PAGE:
More than 7,000 loyal employees of Huawei, China's largest private telecom gear maker based in the southern city of Shenzhen, have quit in exchange for the chance to work for the company again.
The mass resignation triggered by the company management started last month. Many legal experts believe it was an irresponsible decision to exploit a legal loophole before the Labor Contract Law takes effect on January 1 next year.
Under the new law, employees can sign open-ended labor contracts if they have worked for the same company for 10 or more years in a row.
Huawei employees who have been serving the company for at least eight years, including founder Ren Zhengfei, will soon sign new contracts, lasting one to three years, but may have to leave when they expire.
To encourage them to accept the new arrangement, Huawei worked out a compensation scheme based on length of service, salaries and bonuses. The total cost of the package is expected to reach 1 billion yuan (US$134 million).
"I can't understand why Huawei has taken such an unwise step," You Yunting, a lawyer with JoinWay Law Firm in Shanghai, said.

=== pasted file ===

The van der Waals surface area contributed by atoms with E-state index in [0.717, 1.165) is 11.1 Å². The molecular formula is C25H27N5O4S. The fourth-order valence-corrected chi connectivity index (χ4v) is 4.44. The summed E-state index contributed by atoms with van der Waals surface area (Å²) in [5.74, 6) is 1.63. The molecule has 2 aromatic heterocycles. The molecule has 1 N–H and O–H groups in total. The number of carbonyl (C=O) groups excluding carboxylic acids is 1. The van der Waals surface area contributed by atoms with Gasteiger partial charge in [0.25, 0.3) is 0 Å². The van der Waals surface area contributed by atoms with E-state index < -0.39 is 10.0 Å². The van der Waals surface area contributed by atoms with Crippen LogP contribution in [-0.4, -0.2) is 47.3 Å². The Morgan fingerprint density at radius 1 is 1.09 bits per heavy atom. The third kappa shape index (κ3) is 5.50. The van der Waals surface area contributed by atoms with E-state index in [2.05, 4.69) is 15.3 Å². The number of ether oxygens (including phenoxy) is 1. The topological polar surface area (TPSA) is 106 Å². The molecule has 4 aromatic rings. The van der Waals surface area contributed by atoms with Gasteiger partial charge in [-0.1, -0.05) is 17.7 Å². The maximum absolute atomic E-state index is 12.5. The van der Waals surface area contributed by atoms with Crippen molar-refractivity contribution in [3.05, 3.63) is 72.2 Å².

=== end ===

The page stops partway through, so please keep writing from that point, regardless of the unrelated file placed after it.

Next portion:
"Once this problem is solved, new problems will arise and the costs will mount up."
You added that open-ended contracts did not necessarily mean the employees had jobs for life.
According to the Labor Contract Law, employers can revoke the contract under six circumstances, including seriously violating the company's rules and causing the employer major losses due to serious dereliction of duty or engagement in malpractice for selfish ends.
"I think it's more important to improve internal governance and the existing rules rather than look for legal loopholes," You said.
Lu Tong, a researcher at the China Academy of Social Sciences, said: "I think it's a very bad example. Other companies will follow Huawei's example and mess things up."
Xiao Fangsheng, director of the labor law committee of the lawyer's associations of Guangzhou in Guangdong Province, agreed that Huawei did not have a clear understanding of the contract law.
"It tries to dodge the disadvantages of the open-ended contract but its efforts will turn out to be invalid.
"Even with the new contracts, employees can still enjoy the benefits of open-ended contracts because they never left the company and are still working for the company even if they quit," Xiao said.
An official at the Shenzhen labor authority told China Daily that an official investigation into the case is ongoing.